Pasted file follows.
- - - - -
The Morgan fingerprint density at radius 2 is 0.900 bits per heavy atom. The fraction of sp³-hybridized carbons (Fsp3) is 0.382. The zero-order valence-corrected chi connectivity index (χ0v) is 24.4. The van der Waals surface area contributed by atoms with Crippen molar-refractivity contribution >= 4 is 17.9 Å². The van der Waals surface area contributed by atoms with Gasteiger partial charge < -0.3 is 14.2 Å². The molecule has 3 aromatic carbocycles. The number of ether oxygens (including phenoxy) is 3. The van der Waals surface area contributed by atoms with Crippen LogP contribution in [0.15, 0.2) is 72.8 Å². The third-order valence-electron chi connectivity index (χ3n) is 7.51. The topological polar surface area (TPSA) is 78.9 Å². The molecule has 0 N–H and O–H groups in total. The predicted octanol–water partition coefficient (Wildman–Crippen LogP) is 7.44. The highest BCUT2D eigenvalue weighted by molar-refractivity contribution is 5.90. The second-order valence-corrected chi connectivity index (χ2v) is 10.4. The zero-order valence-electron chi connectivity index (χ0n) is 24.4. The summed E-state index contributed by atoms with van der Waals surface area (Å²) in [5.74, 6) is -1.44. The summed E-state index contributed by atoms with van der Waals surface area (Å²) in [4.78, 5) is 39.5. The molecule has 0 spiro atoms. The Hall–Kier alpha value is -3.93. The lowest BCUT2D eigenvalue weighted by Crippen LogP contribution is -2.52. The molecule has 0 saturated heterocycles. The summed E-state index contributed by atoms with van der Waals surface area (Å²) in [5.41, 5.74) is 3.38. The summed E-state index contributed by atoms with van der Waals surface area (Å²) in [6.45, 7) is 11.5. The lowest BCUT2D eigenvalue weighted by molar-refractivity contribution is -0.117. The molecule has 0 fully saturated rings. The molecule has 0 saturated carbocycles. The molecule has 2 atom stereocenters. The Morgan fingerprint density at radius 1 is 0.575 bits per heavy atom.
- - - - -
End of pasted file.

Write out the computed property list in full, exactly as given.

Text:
The Morgan fingerprint density at radius 2 is 0.900 bits per heavy atom. The fraction of sp³-hybridized carbons (Fsp3) is 0.382. The zero-order valence-corrected chi connectivity index (χ0v) is 24.4. The van der Waals surface area contributed by atoms with Crippen molar-refractivity contribution >= 4 is 17.9 Å². The van der Waals surface area contributed by atoms with Gasteiger partial charge < -0.3 is 14.2 Å². The molecule has 3 aromatic carbocycles. The number of ether oxygens (including phenoxy) is 3. The van der Waals surface area contributed by atoms with Crippen LogP contribution in [0.15, 0.2) is 72.8 Å². The third-order valence-electron chi connectivity index (χ3n) is 7.51. The topological polar surface area (TPSA) is 78.9 Å². The molecule has 0 N–H and O–H groups in total. The predicted octanol–water partition coefficient (Wildman–Crippen LogP) is 7.44. The highest BCUT2D eigenvalue weighted by molar-refractivity contribution is 5.90. The second-order valence-corrected chi connectivity index (χ2v) is 10.4. The zero-order valence-electron chi connectivity index (χ0n) is 24.4. The summed E-state index contributed by atoms with van der Waals surface area (Å²) in [5.74, 6) is -1.44. The summed E-state index contributed by atoms with van der Waals surface area (Å²) in [4.78, 5) is 39.5. The molecule has 0 spiro atoms. The Hall–Kier alpha value is -3.93. The lowest BCUT2D eigenvalue weighted by Crippen LogP contribution is -2.52. The molecule has 0 saturated heterocycles. The summed E-state index contributed by atoms with van der Waals surface area (Å²) in [5.41, 5.74) is 3.38. The summed E-state index contributed by atoms with van der Waals surface area (Å²) in [6.45, 7) is 11.5. The lowest BCUT2D eigenvalue weighted by molar-refractivity contribution is -0.117. The molecule has 0 fully saturated rings. The molecule has 0 saturated carbocycles. The molecule has 2 atom stereocenters. The Morgan fingerprint density at radius 1 is 0.575 bits per heavy atom.